Italian brigade prepares to join Iraq fight
September 3, 2005
PORDENONE, Italy — Thousands of U.S. servicemembers based in Vicenza and Aviano have deployed to operations in southwest Asia this year. But they’re not the only ones in northern Italy serving their country in Iraq or Afghanistan.
About 1,000 Italian soldiers from the Ariete Brigata, composed of units throughout northern Italy, are in the process of deploying to Iraq.
Headquartered in Pordenone, the Ariete is the country’s only armored brigade. Its commander, Generali di Brigata Roberto Ranucci, will also command other elements in Iraq, including Italian air force, carabinieri and special forces units. All told, there will be nearly 3,000 troops.
“We are prepared,” Ranucci said through a translator in his office Thursday. “We want to bring our contribution, to perform the missions that have been assigned to us.”
The Italians are headquartered outside the city of Nasariyah at Camp Mittica, named after a medal winner from the brigade. It’s near Ali Base — formerly known as Tallil Air Base — where U.S. forces are stationed.
The brigade will be replacing the Forgore Brigata, a paratroop unit based in Livorno. The Italians fall under the command of the British forces based in Basra.
Ranucci said that, compared to elsewhere in Iraq, the area the Italians patrol is “relatively calm.” But, he said, it’s dangerous anywhere in Iraq and “obviously there is concern” by families of those deploying. So units have set up support groups to help families during the deployment, expected to last about four months.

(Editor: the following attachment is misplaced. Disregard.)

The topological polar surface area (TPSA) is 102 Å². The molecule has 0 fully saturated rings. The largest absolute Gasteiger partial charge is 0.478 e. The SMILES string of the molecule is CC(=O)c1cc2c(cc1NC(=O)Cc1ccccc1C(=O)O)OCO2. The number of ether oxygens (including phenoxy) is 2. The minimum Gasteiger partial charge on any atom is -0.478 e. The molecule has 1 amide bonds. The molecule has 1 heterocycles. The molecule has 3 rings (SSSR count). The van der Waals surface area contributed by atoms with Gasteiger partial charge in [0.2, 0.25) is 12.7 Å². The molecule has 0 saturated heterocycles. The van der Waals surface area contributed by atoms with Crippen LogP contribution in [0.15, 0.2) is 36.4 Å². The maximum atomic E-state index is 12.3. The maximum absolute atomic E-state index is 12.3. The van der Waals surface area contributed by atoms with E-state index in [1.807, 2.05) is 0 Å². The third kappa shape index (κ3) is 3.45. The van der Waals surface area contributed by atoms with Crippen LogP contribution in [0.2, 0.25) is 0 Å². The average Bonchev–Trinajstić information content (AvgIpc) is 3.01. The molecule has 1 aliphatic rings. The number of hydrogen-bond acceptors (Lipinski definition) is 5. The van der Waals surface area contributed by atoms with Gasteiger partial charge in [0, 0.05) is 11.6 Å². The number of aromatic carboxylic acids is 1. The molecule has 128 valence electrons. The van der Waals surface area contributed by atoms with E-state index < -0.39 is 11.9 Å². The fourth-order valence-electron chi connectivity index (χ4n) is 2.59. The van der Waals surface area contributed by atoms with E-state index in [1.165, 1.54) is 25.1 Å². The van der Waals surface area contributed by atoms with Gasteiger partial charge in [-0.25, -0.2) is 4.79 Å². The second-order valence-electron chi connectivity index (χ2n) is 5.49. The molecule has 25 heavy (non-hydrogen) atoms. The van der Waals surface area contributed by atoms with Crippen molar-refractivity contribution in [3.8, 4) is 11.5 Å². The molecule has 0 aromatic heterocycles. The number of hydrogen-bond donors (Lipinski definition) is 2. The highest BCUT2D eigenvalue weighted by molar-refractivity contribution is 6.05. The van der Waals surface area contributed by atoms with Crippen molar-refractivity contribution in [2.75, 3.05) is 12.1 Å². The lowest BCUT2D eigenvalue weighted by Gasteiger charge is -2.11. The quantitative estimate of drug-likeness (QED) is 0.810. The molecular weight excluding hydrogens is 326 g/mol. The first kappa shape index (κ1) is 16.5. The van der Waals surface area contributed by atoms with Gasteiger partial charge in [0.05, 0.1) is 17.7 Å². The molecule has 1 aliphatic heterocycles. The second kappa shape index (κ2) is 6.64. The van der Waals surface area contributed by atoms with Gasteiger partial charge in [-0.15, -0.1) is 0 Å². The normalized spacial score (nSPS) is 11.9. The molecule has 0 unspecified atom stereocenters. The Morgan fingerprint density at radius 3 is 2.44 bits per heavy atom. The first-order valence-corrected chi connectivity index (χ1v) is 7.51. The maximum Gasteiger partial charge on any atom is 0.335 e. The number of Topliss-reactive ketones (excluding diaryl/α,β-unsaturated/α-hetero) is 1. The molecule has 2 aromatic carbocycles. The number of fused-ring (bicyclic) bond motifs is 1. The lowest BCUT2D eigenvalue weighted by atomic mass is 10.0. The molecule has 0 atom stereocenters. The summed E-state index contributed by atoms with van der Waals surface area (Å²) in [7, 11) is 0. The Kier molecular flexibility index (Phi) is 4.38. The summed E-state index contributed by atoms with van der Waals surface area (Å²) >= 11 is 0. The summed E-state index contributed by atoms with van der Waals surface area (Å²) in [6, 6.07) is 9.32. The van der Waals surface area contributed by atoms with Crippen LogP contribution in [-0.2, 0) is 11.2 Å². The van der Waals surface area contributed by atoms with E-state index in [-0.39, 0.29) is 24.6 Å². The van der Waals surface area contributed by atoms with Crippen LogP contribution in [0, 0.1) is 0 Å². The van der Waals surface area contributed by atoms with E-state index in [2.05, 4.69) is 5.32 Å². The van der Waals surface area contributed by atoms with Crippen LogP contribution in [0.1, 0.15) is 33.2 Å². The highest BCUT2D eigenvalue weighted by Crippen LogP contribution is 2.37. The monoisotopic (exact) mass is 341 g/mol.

Though opinion polls constantly find that the vast majority of Italians are opposed to U.S.-led operations in Iraq, Ranucci said his soldiers’ morale is “very, very good. Most of them already know the situation and they know the importance of the work we are going to do there.”
Ranucci served four months in Iraq in early 2004 along with other members of the brigade during its first deployment to the country.
There will be a few new twists to the brigade’s mission.
It will be the first time that female officers will serve alongside male counterparts on a deployment. The brigade recently received its first female graduates from the country’s military academy. Unlike the U.S. military, females in the Italian forces are able to serve in any unit or specialty.
The country also completed its transition to an all-volunteer force earlier this year, so all those deploying to Iraq have chosen to join the military as a career.